Space Jack

[Image: "White Elephant" by Jimenez Lai, via Archinect].

Archinect is currently featuring a project called "White Elephant (Privately Soft)" by Jimenez Lai.

Lai describes it as "a building inside a building," falling "somewhere between super-furniture and a small house." It's a flippable object, able to be tilted and set on any side. It tumbles, in the architect's words, its cowhide-padded interior offering a place to sit in any orientation.

[Images: "White Elephant" by Jimenez Lai].

I'm basically just posting this here as eye-candy, but there is something awesomely compelling about the notion of super-furniture: hypertrophied spatial objects that are more like portable rooms, perfectly inhabiting the otherwise inexact and under-explored midspace between architecture and a bed or couch, between a house and the ergonomic equipment that fills out.

In fact, the sight of this thing looming all alone in an empty room makes it seem more powerful than it really is, I'd suggest, as it appears, in many ways, to invalidate the walls around it. In other words, why use the walls at all—why even furnish your own apartment—when you can just drop two or three of these white elephants inside it, perhaps lit from within, completing the space with their bulk? Your "bedroom" becomes spatially and materially coextensive with the bed itself.

[Images: "White Elephant" by Jimenez Lai].

It's a thus a kind of instant room you throw into your house, like spatial jacks, an inhabitable in-between, or burrow space, that both divides the place it sits within and defines an interior of its own.

[Images: "White Elephant" by Jimenez Lai].

There are more photographs on Archinect showing the spatial object being flipped, as the following, truncated sequence demonstrates—

[Images: "White Elephant" by Jimenez Lai].

—and Lai's diagrams reveal the variety of facets the project requires.

[Images: "White Elephant" diagrammed, by Jimenez Lai].

But it would also be interesting, given more time, to see many more spatial variations on the same basic idea, but also to explore the effect of different materials, finishes, and colors. Imagine building out a family of these objects the way you might build a BMW or specify a Mini Cooper. You select the geometry, the interior, the upholstery—maybe even small, medium, or large—and soon enough your very own piece of super-furniture arrives, ready for assembly.

[Images: "White Elephant" by Jimenez Lai].

See more at Archinect.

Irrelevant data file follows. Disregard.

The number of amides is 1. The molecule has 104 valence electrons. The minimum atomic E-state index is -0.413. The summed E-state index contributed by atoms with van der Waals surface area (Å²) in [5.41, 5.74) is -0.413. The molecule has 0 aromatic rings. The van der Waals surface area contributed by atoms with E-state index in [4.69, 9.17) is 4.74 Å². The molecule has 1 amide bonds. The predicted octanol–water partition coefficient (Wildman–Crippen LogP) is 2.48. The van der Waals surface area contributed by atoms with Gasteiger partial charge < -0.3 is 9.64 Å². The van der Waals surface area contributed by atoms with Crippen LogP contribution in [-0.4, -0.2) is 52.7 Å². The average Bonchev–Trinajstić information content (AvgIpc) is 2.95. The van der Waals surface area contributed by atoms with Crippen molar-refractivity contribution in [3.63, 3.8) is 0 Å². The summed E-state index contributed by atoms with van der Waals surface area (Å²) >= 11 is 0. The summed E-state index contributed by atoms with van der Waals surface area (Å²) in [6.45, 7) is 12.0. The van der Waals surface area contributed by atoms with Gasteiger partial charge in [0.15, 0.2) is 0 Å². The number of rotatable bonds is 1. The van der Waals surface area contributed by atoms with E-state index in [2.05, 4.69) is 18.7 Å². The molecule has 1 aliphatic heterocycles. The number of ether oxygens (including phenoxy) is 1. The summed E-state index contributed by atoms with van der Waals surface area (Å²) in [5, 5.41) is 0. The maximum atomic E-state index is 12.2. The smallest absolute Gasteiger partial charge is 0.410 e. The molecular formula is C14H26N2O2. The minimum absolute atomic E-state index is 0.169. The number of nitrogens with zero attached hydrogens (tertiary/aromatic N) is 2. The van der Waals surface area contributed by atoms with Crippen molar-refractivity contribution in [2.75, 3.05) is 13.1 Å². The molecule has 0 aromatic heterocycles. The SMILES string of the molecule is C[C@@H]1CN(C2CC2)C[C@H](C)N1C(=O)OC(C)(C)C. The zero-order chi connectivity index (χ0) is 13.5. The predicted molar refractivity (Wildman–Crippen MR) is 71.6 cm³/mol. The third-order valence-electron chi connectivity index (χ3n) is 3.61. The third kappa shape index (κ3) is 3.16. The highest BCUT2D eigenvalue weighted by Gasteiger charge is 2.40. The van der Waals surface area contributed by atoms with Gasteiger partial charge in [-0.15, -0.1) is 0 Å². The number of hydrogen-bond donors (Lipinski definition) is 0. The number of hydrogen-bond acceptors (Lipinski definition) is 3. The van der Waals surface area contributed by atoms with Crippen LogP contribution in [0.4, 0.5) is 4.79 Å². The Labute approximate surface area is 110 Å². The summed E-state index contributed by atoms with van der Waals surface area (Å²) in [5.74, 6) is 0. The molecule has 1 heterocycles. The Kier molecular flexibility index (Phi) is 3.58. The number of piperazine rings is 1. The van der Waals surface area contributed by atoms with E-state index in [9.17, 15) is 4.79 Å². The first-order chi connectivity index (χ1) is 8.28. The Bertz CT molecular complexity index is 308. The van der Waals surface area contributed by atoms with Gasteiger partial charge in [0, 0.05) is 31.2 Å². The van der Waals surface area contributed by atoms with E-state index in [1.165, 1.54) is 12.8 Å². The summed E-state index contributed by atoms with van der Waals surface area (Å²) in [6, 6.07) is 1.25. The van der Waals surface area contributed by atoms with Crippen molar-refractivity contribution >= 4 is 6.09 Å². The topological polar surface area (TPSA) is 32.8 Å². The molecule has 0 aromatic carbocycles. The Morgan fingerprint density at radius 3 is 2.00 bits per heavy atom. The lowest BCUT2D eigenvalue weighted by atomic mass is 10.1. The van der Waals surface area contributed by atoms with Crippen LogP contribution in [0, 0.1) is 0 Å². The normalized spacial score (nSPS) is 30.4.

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9 Comments:

Blogger Matthew Messner said...

your suggestion of using these objects as the only "furniture" in a home is, in fact, exactly how mr.Lai lives. check out his Briefcase House.
http://bureau-spectacular.net/711_BHOUSE.html

January 11, 2012 5:34 PM  
Anonymous Anonymous said...

It's a star-wars space ship, complete with burn smoke and rivets. I think he really wanted to make a Star wars bed and bounce up and down making laser blaster sounds, but settled for a 'space-shippy' sort of sofa instead.

Go on admit it, isn't every dad secretly jealous that their son gets to sleep in a race car?

http://homeinteriorgallery.net/?p=147

January 12, 2012 11:10 AM  
Anonymous Anonymous said...

This is awesome and reminds me a lot of Lebbeus Woods' "Free Zone" drawings from the late '80s/early '90s. Almost like a domesticated version of his ideas (which is not entirely a bad thing.)

January 12, 2012 11:57 PM  
Anonymous Anonymous said...

Wow. Moving day just got more difficult.

January 13, 2012 2:08 PM  
Anonymous Lebbeus Woods said...

I can't resist noting my 1995 projects for Horizon Houses, for both their similarity and differences with this project.
Similarity: structures that rotate in space, creating a spatial transformation inside and out.
Difference: emphasis on the perceived horizon. hence the vertical axis created by gravity, evidenced by the resulting ("vertical") position of our bodies in space.
The Horizon Houses were not designed for amusement, but rather in response to the strong lateral forces created by earthquakes. incorporating those forces into spaces inhabited in seismic zones---a kind of 'earthquake architecture.'
There were three types: the Star House (most similar to the posted project); The Wheel House, which simply rolled; and the Block House, which would rotate to only a few key positions.
I'll try to post one of the Star Houses here, but, if I fail, go to lebbeuswoods.net and look at the Horizon Houses under Work/ Projects to see more.

January 16, 2012 9:08 PM  
Blogger dontknockitecture said...

I'm hosting a lecture by Jimenez in New York at the SVA D-Crit program on Feb 28, 2012.

http://dcrit.sva.edu/view/events/jimenez-lai-cartoonish-architecture/

All are welcome!

January 17, 2012 1:47 PM  
Blogger Geoff Manaugh said...

Lebbeus, I'd be happy to post your project here, as well, if you'd like, as the ideas in it are different enough, I think, that it deserves its own stand-alone post. Let me know. I'll email.

January 19, 2012 8:15 AM  
Anonymous Anonymous said...

Dear Lebbeus,
It is such an honor to even be compared to your work. This project was indeed designed for amusement, but the amusement was an internal conversation with you, Hejduk, and others whose presence for my understanding of Paper Architecture enforced my determination. This project, among the few I have done so far, was a way to continue a path that you and your friends inspired in kids like me. For this, I need to thank you.
Jimenez

January 20, 2012 12:40 AM  
Anonymous Lebbeus Woods said...

dear Anonymous,
I neglected to mention how much I like your project and how encouraging it is to see the idea carried forward. I hope you continue to make such exploratory work. Well done!
Lebbeus

January 23, 2012 7:59 AM  

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